“I disdain green eggs and green ham.” Easy enough to simplify this sentence down to the classic Dr. Seuss: “I do not like green eggs and ham.” The leap from complexity to simplicity is easy for the human brain. But it’s an entirely different story for a computer, which has no “first language.”
To grasp the scope of the computer’s problem, imagine this scenario: you only speak English, you’re handed a complex sentence in Chinese and you’re told to simplify it to the level of the average Chinese kindergarten student. Not so easy.
This is the problem that Assistant Professor of Computer Science David Kauchak has been working on for the past two years. He works in the field of natural language processing on a problem called “text simplification.” Patrick Adelstein ’14, who worked with Kauchack on his research this past summer, explained that natural language processing is basically “equipping computers to understand language spoken by humans.”
“It’s computer science with linguistics really,” said Kauchak. “The basic premise is this: you give me a document and I’ll try to create a program that automatically simplifies it, in the sense of reducing the grammatical complexity and reducing the complexity of the vocabulary.”
Written material is generally composed at the reading level of the author and not the reader. Communication breakdown occurs when a document is simply to complex for the reader to understand. This can create real communication challenges in the realm of politics, medicine and education.
“There’s a lot of applications for this,” Kauchak said. “One of the most interesting is in the medical domain. There’s a lot of information out there on diseases, treatments, diagnoses. But there have been a number of studies that show that a lot of people don’t have the reading ability to comprehend most of the literature that’s available. There’s a study that said 89 million people in the US — that’s a little over a quarter of the population — don’t have sufficient reading skills to be able to read the documentation that is given to them.”
One solution to this problem would be to simply have the authors of the literature write the material at a lower reading level. But that would require a massive systemic overhaul of medical writing standards.
“That’s a non-trivial overhaul, and that’s just not going to happen in the near future,” said Kauchak. “The goal of this project is to be able to do that sort of simplification automatically. For example, one could take a medical pamphlet about cancer or diabetes, and be able to produce similar content but in a way that’s easier to understand for somebody who doesn’t have that higher reading level.”
According to the 2010 United States Census, a little under 40 million residents in the United States (over 12% of the total population) are foreign-born, and of those 30.1 percent speak English “Not well” or “Not at all” Text simplification technology has incredible potential to facilitate communication for U.S. residents with English as a second language by creating simplified documents. To automatically generate content — official paperwork, online news articles, information pamphlets — for these audiences is undeniably beneficial.
But going back to the earlier scenario: how does one train a computer to simplify a document in a language of which it has no fundamental understanding? It all comes down to statistics, probability and creative programming.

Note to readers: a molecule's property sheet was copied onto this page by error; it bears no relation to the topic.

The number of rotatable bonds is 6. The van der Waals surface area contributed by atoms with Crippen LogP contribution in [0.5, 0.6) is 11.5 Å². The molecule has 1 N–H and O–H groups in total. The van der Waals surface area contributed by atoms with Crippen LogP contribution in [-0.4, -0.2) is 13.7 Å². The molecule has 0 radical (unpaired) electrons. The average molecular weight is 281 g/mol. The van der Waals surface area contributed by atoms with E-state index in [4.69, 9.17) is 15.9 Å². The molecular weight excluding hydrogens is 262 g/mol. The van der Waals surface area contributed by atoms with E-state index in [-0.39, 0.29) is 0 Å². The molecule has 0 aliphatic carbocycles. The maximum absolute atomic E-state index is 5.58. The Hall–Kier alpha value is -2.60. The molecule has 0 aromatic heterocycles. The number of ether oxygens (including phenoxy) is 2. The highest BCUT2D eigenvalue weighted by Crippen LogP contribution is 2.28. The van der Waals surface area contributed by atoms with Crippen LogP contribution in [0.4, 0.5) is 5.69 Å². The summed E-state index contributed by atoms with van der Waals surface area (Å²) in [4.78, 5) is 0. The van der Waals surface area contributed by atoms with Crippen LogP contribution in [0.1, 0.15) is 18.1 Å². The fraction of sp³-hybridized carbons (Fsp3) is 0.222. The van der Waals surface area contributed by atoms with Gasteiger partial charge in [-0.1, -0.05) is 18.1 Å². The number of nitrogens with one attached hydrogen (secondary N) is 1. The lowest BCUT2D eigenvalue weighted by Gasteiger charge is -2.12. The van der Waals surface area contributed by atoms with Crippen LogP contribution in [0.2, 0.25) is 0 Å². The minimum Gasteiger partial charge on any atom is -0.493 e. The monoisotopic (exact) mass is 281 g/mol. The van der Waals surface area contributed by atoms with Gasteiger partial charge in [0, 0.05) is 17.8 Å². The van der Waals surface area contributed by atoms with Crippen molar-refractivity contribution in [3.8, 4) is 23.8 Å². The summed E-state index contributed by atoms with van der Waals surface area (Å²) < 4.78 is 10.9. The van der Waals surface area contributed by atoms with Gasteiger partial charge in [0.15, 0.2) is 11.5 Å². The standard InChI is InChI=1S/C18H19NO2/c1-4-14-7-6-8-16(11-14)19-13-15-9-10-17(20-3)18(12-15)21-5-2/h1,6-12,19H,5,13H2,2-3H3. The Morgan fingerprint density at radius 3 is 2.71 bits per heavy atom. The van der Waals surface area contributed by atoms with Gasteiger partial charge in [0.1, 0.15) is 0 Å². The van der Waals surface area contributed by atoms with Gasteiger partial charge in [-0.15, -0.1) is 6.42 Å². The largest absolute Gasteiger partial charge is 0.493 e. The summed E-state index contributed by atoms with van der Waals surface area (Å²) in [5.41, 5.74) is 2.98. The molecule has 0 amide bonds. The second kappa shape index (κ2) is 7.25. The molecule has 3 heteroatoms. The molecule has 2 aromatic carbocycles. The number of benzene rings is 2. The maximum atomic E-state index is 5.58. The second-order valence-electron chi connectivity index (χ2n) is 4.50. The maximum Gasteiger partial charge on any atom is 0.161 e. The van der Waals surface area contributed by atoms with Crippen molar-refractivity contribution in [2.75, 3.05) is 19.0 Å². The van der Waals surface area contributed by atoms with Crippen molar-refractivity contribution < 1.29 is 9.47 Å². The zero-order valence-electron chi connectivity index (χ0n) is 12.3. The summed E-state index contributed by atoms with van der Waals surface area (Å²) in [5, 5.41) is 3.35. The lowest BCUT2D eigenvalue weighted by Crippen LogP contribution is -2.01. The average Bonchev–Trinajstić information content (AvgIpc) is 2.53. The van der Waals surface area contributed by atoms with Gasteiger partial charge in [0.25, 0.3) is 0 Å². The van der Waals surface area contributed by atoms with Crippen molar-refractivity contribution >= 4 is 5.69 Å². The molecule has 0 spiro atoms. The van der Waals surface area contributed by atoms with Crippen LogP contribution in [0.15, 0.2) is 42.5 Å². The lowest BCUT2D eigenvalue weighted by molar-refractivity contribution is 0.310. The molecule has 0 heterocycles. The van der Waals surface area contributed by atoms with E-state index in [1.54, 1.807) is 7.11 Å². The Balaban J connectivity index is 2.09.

Kauchak used a language translation analogy — easier to understand than the text simplification explanation — to explain the process. If there is a list of sentence pairs — one sentence in Chinese and its English equivalent — you would tell the computer to use the list to establish a probability that one word will translate to another.
“I see this word in Chinese in let’s say 100 sentences, and in 70 of the English sentences I see exactly this other word,” said Kauchak. “And in the other 30 English cases, there’s a different word. Based on these ratios, I can establish the probabilities of how a word will be translated. Then you try and “teach” your model these different types of probabilities. So there’s two steps: the training, where you try and learn these probabilities from your data that’s aligned, and the translation step, where you take a new sentence, and based on what you’ve seen before, ask: what are all the possible ways I could put the words and phrases in this sentence together, and which of those is the most likely? It’s all about probability, establishing numerical relations. You can’t do this manually. Because from a decent-sized data set you’re going to end up with a few hundred thousand, maybe a million words. And so for each of those words, you’re going to end up with maybe 10 or 20 — it depends on the word — possible translations. It’s not something you’re doing manually. It’s a lot of data.”
That’s how to train a computer to translate from one language to another. Training it to simplify a complex sentence is a little trickier, and it involves analyzing the grammatical structure of the sentence, and determining what is superfluous and what isn’t.
Kauchak was attracted to natural language processing because of its intuitive nature.
“It’s easy to get excited about,” he said. “People do it on a day-to-day basis. It’s very tangible, very human. And being able to look at a problem and understand the input and the output. It’s very satisfying.”
Listen to Professor David Kauchak discuss his work with the Campus’ Will Henriques.